"Only the language modeling objective consistently obtains high generalization accuracy on all tasks." "We find joint existence of subnetworks within the model with different generalization behaviors (subnetworks corresponding to hierarchical structure and linear order)." "We establish a correlation between whether transformers generalize hierarchically on a dataset and whether the simplest explanation of that dataset is provided by a hierarchical grammar compared to regular grammars exhibiting linear generalization."

Deeper Inquiries

How do the findings of this paper generalize to more complex language tasks beyond the synthetic datasets studied here

The findings of this paper can be extended to more complex language tasks beyond the synthetic datasets studied here by considering the underlying principles of hierarchical generalization in neural network models. The key takeaway from the study is the importance of the training objective, specifically the language modeling objective, in inducing a bias towards hierarchical generalization in transformers. This insight can be applied to more complex language tasks by understanding the role of training objectives in shaping the model's ability to generalize hierarchically. For tasks such as natural language understanding, sentiment analysis, machine translation, and text generation, the choice of training objective could significantly impact the model's hierarchical generalization capabilities. By training models on diverse and challenging datasets that require hierarchical understanding of language structures, researchers can further explore how different training objectives influence the model's ability to generalize hierarchically in real-world language tasks. Additionally, the Bayesian framework used in the study can be applied to more complex language tasks to analyze the preference for hierarchical generalization in other neural network architectures. By constructing probabilistic generative grammars that model the data-generation process for specific tasks, researchers can investigate the simplicity bias and trade-off between goodness of fit and simplicity in different neural network models.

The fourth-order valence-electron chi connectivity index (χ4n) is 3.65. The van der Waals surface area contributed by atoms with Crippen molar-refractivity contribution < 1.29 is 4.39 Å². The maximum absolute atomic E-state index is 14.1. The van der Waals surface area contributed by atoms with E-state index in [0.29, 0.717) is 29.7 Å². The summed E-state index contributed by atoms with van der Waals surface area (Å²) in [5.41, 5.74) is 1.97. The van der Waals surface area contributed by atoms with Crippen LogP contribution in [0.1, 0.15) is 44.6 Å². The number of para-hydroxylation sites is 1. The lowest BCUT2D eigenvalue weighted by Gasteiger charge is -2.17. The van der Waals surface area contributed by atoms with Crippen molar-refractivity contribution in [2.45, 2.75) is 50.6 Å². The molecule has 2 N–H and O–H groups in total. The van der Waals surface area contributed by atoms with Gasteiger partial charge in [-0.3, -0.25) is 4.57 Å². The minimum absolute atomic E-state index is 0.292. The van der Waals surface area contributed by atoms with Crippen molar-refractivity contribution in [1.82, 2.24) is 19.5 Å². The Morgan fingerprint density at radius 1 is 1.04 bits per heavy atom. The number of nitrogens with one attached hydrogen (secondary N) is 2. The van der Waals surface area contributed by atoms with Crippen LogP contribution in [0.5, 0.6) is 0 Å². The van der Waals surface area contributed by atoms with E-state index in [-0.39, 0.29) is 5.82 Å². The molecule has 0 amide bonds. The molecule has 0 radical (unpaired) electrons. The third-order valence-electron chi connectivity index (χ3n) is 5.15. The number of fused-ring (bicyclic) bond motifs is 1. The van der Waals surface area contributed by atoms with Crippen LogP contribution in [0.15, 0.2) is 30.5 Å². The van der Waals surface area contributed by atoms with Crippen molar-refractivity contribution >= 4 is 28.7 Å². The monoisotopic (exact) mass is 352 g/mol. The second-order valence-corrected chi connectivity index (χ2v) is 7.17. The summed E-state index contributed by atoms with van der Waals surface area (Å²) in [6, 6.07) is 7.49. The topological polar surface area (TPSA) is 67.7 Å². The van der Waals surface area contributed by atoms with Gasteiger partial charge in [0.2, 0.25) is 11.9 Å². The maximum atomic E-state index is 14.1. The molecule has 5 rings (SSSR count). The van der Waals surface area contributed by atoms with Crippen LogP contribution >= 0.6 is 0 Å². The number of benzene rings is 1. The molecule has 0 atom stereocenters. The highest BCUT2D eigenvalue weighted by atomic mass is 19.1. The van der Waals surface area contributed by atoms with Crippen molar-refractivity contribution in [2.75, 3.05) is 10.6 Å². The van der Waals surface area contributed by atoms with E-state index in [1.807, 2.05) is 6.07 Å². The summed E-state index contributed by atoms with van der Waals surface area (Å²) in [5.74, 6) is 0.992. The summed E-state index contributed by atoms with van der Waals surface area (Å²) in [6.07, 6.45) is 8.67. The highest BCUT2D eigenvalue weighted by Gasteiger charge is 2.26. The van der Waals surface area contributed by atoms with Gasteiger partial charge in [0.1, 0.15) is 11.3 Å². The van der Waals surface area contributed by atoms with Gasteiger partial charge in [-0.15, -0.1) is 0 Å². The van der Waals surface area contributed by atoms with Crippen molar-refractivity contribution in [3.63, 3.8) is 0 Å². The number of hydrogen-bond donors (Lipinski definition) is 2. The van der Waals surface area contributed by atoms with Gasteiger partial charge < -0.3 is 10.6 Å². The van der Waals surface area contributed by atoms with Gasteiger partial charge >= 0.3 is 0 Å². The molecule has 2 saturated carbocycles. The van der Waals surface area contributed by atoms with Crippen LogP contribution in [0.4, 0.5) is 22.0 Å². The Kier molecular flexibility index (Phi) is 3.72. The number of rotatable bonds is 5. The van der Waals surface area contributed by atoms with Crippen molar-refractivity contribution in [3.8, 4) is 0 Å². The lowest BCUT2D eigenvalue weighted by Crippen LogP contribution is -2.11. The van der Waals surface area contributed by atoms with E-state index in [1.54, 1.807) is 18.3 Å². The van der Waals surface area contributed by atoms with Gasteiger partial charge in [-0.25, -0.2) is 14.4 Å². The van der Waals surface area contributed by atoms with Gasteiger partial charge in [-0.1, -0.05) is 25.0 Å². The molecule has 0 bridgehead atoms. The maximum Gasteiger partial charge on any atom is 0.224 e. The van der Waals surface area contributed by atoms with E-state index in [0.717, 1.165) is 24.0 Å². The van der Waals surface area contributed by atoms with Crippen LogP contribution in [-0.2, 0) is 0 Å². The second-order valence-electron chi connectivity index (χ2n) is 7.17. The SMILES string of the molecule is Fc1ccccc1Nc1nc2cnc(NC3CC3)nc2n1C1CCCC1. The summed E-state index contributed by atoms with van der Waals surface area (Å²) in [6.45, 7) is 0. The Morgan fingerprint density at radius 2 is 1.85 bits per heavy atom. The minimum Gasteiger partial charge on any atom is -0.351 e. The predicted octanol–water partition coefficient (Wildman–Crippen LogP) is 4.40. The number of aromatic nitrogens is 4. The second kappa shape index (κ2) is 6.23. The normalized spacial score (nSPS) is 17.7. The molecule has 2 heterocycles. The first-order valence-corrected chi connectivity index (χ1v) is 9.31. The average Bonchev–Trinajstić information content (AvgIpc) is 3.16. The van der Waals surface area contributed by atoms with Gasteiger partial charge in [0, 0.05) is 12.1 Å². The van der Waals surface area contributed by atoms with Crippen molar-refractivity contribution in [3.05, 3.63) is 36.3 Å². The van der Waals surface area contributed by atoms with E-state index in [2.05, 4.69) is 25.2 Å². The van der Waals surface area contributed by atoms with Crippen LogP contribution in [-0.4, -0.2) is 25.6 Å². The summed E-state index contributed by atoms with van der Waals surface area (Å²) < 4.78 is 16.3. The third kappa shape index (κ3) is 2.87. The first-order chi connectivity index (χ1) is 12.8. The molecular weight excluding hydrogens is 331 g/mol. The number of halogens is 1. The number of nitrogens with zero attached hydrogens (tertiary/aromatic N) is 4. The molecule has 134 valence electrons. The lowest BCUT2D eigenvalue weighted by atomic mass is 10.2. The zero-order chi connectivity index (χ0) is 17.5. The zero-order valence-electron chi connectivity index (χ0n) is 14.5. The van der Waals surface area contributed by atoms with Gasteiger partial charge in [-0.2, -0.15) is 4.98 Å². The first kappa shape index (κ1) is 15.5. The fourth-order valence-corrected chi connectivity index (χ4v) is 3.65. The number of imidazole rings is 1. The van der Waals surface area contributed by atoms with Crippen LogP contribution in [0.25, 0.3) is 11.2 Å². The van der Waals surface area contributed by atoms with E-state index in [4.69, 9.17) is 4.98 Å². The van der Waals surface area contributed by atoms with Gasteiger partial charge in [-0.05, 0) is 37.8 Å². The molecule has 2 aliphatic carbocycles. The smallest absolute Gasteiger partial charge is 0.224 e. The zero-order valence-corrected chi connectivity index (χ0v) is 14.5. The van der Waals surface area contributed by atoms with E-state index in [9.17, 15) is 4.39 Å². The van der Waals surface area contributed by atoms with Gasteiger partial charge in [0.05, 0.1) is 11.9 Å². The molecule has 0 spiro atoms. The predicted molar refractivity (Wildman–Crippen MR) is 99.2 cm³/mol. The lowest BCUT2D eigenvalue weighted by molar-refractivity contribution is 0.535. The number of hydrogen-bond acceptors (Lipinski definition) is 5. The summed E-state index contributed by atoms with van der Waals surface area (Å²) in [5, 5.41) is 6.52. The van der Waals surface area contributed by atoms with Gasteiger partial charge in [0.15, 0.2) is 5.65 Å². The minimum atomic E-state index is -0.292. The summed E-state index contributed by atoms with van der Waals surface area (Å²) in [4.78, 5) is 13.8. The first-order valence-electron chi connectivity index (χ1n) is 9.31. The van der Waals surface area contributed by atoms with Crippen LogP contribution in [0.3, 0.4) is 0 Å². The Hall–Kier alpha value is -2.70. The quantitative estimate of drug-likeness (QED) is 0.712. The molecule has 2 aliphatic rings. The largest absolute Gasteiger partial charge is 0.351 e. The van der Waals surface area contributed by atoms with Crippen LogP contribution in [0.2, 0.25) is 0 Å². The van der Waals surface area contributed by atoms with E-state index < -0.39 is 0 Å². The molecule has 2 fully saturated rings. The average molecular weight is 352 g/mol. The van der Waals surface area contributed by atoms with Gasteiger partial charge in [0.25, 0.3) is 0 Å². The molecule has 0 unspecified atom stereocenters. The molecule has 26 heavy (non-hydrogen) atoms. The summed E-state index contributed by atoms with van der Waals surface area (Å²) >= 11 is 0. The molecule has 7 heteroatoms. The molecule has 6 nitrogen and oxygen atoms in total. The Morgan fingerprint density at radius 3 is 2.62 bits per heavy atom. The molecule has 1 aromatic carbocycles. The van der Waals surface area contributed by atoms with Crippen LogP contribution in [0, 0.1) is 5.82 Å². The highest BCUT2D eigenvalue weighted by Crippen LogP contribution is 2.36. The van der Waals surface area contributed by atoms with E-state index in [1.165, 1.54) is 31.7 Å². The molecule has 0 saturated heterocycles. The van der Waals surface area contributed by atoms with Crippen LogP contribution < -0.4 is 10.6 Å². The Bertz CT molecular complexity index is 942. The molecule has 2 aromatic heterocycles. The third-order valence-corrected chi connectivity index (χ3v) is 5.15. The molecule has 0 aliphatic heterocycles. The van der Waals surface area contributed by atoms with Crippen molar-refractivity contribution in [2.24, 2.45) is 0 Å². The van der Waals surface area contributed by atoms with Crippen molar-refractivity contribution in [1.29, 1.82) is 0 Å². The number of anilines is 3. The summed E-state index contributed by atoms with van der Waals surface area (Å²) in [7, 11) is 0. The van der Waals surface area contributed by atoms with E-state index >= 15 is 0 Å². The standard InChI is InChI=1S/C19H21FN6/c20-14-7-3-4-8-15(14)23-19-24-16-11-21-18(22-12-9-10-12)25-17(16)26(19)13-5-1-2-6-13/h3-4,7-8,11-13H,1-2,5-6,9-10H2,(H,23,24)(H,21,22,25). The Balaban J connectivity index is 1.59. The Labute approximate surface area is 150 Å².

Can the Bayesian framework be extended to explain hierarchical generalization in other neural network architectures beyond transformers